Deficits in Emotion Recognition in Pediatric Bipolar Disorder: The Mediating Effects of Irritability
journal contributionposted on 2013-11-01, 00:00 authored by Stewart A. Shankman, Andrea C. Katz, Alessandra M. Passarotti, Mani N. Pavuluri
Background: Pediatric Bipolar Disorder (PBD) is a debilitating condition associated with impairment in many domains. Social functioning is one of the disorder’s most notable areas of impairment and this deficit may be in part due to difficulties recognizing affect in others. Methods: In the present study, medication naïve youth with PBD were compared to age-matched healthy controls on their ability to a) distinguish between categorical emotions, such as happiness, anger, and sadness on the Emotion Recognition Test (ER-40) and b) differentiate between levels of emotional intensity on an adapted version of the Penn Emotional Acuity Task (Chicago-PEAT). Results: Results indicated that PBD youth misidentified sad, fearful, and neutral faces more often than controls, and PBD girls mislabeled ‘very angry’ faces more often than healthy girls. A mediation analyses indicated that these diagnostic group differences on emotion recognition were significantly mediated by irritability. Limitations: The Chicago-PEAT only examined variations in emotional intensity for the emotions happy and anger. Additionally, all results are correlational; therefore causal inferences cannot be made. Conclusions: Supporting previous literature, the present findings highlight the importance of emotion recognition deficits in PBD individuals. Additionally, the irritability associated with PBD may be an important mechanism of this deficit and may thus represent an important target for treatment.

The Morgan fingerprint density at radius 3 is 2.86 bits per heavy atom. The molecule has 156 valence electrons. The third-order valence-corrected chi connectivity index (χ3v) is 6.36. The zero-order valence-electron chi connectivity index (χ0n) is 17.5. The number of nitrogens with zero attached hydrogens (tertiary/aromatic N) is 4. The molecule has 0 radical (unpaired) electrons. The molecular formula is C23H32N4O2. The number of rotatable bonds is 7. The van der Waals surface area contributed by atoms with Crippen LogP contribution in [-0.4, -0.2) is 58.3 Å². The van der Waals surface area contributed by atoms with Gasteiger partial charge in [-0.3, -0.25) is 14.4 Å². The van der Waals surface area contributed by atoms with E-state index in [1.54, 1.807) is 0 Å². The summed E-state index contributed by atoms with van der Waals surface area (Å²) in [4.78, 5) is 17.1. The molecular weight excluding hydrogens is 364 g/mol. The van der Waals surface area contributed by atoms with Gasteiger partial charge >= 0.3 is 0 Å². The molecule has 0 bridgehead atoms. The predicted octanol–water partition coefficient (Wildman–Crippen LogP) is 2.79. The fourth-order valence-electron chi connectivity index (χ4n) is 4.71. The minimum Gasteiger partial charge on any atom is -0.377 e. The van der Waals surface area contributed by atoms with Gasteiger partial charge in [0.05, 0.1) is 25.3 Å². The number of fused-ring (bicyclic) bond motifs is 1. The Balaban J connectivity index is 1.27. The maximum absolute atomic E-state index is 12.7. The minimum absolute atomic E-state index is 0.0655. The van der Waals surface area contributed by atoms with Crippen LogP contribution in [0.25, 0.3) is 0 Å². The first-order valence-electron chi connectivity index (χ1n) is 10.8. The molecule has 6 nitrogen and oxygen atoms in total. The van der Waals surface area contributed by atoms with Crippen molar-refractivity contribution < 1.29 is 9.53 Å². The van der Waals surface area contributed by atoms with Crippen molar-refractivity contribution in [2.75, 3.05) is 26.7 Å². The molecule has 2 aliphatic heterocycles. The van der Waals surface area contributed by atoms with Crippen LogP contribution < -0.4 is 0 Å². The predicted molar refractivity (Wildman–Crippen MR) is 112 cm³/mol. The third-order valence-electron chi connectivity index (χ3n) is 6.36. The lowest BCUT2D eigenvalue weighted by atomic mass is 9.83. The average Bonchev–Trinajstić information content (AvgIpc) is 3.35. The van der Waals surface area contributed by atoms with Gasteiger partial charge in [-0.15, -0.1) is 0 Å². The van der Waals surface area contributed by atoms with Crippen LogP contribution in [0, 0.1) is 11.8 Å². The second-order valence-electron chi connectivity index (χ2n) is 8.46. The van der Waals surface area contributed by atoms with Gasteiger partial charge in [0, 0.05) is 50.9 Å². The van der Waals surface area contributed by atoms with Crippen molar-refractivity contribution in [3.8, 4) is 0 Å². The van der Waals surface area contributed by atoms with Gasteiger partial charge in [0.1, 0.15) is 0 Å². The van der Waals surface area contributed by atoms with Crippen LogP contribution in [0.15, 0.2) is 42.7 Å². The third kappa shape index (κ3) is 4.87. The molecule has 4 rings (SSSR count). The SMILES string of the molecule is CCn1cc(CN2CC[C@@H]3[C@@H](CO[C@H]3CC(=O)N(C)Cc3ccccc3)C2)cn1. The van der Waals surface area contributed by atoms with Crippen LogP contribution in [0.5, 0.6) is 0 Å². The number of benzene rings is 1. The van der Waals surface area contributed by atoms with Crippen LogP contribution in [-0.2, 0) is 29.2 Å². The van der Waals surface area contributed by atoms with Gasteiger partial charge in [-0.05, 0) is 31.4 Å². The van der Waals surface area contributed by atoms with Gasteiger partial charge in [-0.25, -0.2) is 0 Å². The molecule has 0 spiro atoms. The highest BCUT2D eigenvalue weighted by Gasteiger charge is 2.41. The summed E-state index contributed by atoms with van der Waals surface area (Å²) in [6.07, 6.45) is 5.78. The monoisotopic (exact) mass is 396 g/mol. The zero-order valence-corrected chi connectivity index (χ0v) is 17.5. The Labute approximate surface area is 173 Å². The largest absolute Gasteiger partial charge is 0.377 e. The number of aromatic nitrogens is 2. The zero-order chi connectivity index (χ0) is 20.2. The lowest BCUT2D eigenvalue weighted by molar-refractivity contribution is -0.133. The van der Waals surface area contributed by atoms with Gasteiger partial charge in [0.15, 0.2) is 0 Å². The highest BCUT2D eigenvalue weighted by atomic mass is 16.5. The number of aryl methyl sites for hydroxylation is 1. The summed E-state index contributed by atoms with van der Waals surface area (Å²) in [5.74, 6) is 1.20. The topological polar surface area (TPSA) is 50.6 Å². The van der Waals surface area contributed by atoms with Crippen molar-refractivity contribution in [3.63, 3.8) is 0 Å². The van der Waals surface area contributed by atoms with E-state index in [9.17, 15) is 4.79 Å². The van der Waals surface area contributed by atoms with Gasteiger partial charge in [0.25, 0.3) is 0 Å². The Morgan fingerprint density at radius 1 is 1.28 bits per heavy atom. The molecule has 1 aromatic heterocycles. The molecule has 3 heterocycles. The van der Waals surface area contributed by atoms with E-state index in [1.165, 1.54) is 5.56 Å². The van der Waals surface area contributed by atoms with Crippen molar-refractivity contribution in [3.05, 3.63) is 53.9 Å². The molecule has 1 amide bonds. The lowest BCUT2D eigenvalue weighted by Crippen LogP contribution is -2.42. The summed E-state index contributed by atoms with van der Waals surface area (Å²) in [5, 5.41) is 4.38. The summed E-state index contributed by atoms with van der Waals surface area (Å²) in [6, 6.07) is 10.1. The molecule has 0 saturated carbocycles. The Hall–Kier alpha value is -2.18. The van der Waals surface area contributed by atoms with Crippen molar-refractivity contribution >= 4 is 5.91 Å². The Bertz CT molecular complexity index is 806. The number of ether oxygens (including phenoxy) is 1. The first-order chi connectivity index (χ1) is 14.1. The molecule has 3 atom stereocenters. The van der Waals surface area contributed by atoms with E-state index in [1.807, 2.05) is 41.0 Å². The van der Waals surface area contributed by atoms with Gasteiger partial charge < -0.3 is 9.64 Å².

This research was supported by National Institute of Mental Health grants R01MH081019, R01MH085639, RC1MH088462 and foundation grants from the American Foundation for Suicide Prevention, Marshall Reynolds Foundation, NARSAD Foundation, and DANA Foundation
Publisher StatementNOTICE: this is the author’s version of a work that was accepted for publication in Journal of Affective Disorders. Changes resulting from the publishing process, such as peer review, editing, corrections, structural formatting, and other quality control mechanisms may not be reflected in this document. Changes may have been made to this work since it was submitted for publication. A definitive version was subsequently published in Journal of Affective Disorders ,Jan 2013 DOI: 10.1016/j.jad.2012.06.021